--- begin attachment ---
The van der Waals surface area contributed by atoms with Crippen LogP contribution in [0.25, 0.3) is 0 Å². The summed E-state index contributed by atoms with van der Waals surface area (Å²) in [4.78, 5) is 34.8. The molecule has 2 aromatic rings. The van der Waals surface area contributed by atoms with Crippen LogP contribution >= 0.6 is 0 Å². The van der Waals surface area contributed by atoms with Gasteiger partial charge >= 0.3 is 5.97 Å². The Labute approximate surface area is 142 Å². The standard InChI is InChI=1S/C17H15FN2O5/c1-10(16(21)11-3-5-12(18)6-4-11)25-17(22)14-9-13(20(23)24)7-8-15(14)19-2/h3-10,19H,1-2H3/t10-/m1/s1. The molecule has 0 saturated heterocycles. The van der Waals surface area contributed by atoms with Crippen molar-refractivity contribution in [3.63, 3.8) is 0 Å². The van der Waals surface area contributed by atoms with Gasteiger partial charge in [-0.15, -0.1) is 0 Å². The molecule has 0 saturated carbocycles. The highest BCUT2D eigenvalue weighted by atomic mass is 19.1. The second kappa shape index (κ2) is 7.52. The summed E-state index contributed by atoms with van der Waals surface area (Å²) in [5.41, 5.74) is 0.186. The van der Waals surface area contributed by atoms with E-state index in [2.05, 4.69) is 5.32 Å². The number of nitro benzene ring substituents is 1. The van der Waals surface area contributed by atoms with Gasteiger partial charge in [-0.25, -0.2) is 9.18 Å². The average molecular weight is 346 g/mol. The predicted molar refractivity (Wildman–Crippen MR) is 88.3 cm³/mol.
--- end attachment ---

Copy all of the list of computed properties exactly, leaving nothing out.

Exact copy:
The van der Waals surface area contributed by atoms with Crippen LogP contribution in [0.25, 0.3) is 0 Å². The summed E-state index contributed by atoms with van der Waals surface area (Å²) in [4.78, 5) is 34.8. The molecule has 2 aromatic rings. The van der Waals surface area contributed by atoms with Crippen LogP contribution >= 0.6 is 0 Å². The van der Waals surface area contributed by atoms with Gasteiger partial charge >= 0.3 is 5.97 Å². The Labute approximate surface area is 142 Å². The standard InChI is InChI=1S/C17H15FN2O5/c1-10(16(21)11-3-5-12(18)6-4-11)25-17(22)14-9-13(20(23)24)7-8-15(14)19-2/h3-10,19H,1-2H3/t10-/m1/s1. The molecule has 0 saturated heterocycles. The van der Waals surface area contributed by atoms with Crippen molar-refractivity contribution in [3.63, 3.8) is 0 Å². The van der Waals surface area contributed by atoms with Gasteiger partial charge in [-0.15, -0.1) is 0 Å². The molecule has 0 saturated carbocycles. The highest BCUT2D eigenvalue weighted by atomic mass is 19.1. The second kappa shape index (κ2) is 7.52. The summed E-state index contributed by atoms with van der Waals surface area (Å²) in [5.41, 5.74) is 0.186. The van der Waals surface area contributed by atoms with E-state index in [2.05, 4.69) is 5.32 Å². The number of nitro benzene ring substituents is 1. The van der Waals surface area contributed by atoms with Gasteiger partial charge in [-0.25, -0.2) is 9.18 Å². The average molecular weight is 346 g/mol. The predicted molar refractivity (Wildman–Crippen MR) is 88.3 cm³/mol.